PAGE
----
I don't know if I'm unique in the classroom about this as it pertains to technology integration and innovation, but sometimes I find myself trying to get my hands in so many pots and spin so many plates that I don't actually accomplish anything of value. The way this manifests in my lesson plans with regards to technology is that I'll get lots of new ideas, and I'll pilot a lot of tools on a small scale, but I won't commit to anything for long enough to produce tangible products to share with colleagues who want to see examples before they're willing to try something new (unvetted).
I focused on not doing that this past semester, and I think I was able to sway a few of my colleagues closer to trying it out for themselves (see my posts about paperslide music videos and my elaborately schemed fake Google Sketch-up area project for more info). Being able to show off some student work, reflecting on some parts of the design that didn't go so well, and having a clearer vision for the next way I was going to do that project was really helpful in articulating to my colleagues why and how integrating the same on their classroom would work.
This principle works in curriculum, as well, which is why your district has probably identified "priority standards" for your course. The common teacher complaint that we can't do EVERYTHING is, of course, true. The blog post going viral from a 4 time teacher of the year that was sharing his reasons for leaving the classroom also quotes something like this: "In my 6 years in the classroom I've had lots of programs and mandates added on, but I've never had anything taken away." If you feel that way, too, then I don't think you have practically accepted the purpose of those priority standards.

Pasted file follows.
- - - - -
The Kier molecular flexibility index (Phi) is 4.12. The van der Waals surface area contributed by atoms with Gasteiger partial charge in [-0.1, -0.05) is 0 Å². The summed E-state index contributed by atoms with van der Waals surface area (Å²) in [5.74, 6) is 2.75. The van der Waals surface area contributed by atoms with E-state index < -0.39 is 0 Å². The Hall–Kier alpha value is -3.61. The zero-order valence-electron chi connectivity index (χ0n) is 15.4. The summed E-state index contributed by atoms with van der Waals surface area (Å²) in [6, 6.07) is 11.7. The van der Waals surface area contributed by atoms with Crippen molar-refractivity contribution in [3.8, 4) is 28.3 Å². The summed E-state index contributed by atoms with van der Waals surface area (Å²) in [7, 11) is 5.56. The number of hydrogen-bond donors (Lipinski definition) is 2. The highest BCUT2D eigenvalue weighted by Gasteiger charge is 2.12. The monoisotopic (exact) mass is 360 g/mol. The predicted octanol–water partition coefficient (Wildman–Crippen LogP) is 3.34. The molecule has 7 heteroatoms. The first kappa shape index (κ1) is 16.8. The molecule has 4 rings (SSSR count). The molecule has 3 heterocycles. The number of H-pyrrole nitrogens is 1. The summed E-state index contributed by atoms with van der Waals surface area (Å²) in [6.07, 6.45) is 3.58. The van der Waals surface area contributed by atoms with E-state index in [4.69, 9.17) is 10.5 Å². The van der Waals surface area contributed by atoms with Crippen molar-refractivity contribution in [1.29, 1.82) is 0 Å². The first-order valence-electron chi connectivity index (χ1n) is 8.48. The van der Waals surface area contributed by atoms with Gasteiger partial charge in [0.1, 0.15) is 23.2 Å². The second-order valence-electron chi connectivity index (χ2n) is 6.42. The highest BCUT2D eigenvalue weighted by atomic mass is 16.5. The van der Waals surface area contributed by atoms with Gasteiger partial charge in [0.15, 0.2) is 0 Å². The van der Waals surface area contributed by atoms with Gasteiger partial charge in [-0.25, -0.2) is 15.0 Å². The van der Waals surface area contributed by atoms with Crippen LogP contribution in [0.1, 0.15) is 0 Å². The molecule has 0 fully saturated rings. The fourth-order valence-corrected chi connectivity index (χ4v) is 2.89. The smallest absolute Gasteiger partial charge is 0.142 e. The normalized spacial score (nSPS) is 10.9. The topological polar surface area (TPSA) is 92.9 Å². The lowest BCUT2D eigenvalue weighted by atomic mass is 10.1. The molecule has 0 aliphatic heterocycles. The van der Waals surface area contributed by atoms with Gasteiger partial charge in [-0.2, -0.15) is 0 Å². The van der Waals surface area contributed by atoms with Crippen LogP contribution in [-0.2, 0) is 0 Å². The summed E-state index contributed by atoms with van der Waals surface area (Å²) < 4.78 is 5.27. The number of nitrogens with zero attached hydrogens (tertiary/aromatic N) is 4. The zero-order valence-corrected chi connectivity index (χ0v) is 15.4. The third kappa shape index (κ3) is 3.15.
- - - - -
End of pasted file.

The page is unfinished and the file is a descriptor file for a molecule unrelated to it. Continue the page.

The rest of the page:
And don't we all see this in our personal lives? It's rare to feel much fulfillment out of the evening or weekend in which we did a lot of STUFF, but when you do a few things well in a weekend, those are the ones that refresh and recharge you emotionally.
Stop trying to do everything, simplify your life's busyness to only what you can commit to fully investing in, and do them with purpose.